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The King of Ireland's Son sets out to find the Enchanter of the Black Back-Lands and meets the Enchanter's daughter, Fedelma. His adventures lead him to the Land of the Mist, the Town of the Red Castle, and the worlds of Gilly of the Goatskin, the Hags of the Long Teeth, Princess Flame-of-Wine, and the Giant Crom Duv. This is a true Irish wonder tale: a coming of age story of the youngest son of the King of Ireland who sets off on an impossible quest. The stories weave together, stories within stories, in a fantastic tapestry of humour, poetry, action and adventure. Perfect for reading aloud at bedtime, generations of children have loved Padraic Colum's unmatched storytelling.
Entries describe the origins and deeds of folk heroes as they have existed in folktales, songs, oral tradition, and other folklore genres.
Twenty folk tales represent hundreds of years of the collective Irish imagination. Vivid descriptions of battles with giants, humans imprisoned in animals' bodies, heroes with incredible strength, and more.
Splendid compilation of tales ranges from Arthurian myth to less-familiar adventures, such as Finn and his Fenians, plus many other heroic figures from the Gaelic pantheon.
Few countries can boast such a plentitude of traditional folktales as Ireland. In 1935, the creation of The Irish Folklore Commission set in motion the first organized efforts of collecting and studying a multitude of folktales, both written as well as those of the Irish oral tradition. The Commission has collected well over a million pages of manuscripts. Folktales of Ireland offers chief archivist Sean O'Sullivan's representation of this awe-inspiring collection. These tales represent the first English language collection of Gaelic folktales. "Without doubt the finest group of Irish tales that has yet been published in English."—The Guardian "O'Sullivan writes out of an intimacy with his subject and an instinctive grasp of the language of the originals. He tells us that his archives contain more than a million and a half pages of manuscript. If Mr. O'Sullivan translates them, I'll read them."—Seamus Heaney, New Statesman "The stories have an authentic folktale flavor and will satisfy both the student of folklore and the general reader."—Booklist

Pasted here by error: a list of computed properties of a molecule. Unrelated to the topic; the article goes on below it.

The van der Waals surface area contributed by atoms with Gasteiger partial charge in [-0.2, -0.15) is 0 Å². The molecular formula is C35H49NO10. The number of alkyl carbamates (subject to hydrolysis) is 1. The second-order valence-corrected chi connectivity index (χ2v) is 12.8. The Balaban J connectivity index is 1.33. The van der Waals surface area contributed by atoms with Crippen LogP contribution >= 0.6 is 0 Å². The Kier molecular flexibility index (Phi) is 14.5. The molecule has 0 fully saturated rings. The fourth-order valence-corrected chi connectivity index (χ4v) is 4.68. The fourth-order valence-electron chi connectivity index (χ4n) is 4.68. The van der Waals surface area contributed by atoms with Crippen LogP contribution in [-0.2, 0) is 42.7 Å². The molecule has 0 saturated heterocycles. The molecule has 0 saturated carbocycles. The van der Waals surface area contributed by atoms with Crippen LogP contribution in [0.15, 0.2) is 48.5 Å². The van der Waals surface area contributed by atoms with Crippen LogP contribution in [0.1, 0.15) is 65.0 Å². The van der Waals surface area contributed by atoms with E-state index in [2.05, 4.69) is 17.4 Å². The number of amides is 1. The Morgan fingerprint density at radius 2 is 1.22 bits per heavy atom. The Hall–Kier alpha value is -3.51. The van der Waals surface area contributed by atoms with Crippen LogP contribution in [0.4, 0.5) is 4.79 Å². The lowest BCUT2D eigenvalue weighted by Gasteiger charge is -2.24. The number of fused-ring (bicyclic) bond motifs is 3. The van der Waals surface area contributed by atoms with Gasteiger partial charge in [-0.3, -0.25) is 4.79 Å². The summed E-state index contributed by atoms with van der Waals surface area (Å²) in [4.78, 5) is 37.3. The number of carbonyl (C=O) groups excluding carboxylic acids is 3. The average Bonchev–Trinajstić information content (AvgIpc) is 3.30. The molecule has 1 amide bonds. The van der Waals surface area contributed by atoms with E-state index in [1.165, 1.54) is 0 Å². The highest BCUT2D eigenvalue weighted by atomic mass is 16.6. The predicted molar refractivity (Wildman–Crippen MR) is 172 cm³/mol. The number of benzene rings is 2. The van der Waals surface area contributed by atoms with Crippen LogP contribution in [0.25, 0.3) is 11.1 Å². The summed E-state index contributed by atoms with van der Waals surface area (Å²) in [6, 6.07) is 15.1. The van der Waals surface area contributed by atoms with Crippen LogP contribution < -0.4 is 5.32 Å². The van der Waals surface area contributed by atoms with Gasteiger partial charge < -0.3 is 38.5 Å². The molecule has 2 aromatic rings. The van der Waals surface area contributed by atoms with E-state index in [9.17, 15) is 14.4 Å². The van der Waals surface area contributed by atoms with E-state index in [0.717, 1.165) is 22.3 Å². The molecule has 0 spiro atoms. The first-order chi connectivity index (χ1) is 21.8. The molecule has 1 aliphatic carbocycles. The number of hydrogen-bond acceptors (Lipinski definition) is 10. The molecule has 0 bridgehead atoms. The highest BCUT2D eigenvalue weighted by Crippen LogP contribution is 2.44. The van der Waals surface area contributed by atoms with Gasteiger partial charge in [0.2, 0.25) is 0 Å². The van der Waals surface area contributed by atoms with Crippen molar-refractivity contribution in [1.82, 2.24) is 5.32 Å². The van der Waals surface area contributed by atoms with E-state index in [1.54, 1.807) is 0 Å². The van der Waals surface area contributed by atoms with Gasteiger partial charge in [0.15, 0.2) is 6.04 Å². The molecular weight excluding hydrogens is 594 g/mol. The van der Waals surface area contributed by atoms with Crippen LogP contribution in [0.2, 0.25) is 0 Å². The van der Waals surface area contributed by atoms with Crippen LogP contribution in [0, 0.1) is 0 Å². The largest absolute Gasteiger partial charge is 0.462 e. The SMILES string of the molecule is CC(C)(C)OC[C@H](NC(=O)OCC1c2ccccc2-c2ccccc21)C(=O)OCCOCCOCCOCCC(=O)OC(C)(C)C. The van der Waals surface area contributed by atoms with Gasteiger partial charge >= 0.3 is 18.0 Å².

Myths and Folklore of Ireland is the first of many works published by the renowned American translator Jeremiah Curtin. The volume is comprised of twenty-three Irish myths, in which the the legends of Fin MacCumhail feature prominently. While the collection includes tales of Kings, Queens, princes, and princesses, it also tells stories of tailors' sons, fishermen, and many other normal folks who make good in the most surprising circumstances. More given to legend than fairy, Myths and Folklore of Ireland is better suited to adult readers than children. A percentage of the profits from this book will be donated to the Prince's Trust for education scholarships for the underprivileged.

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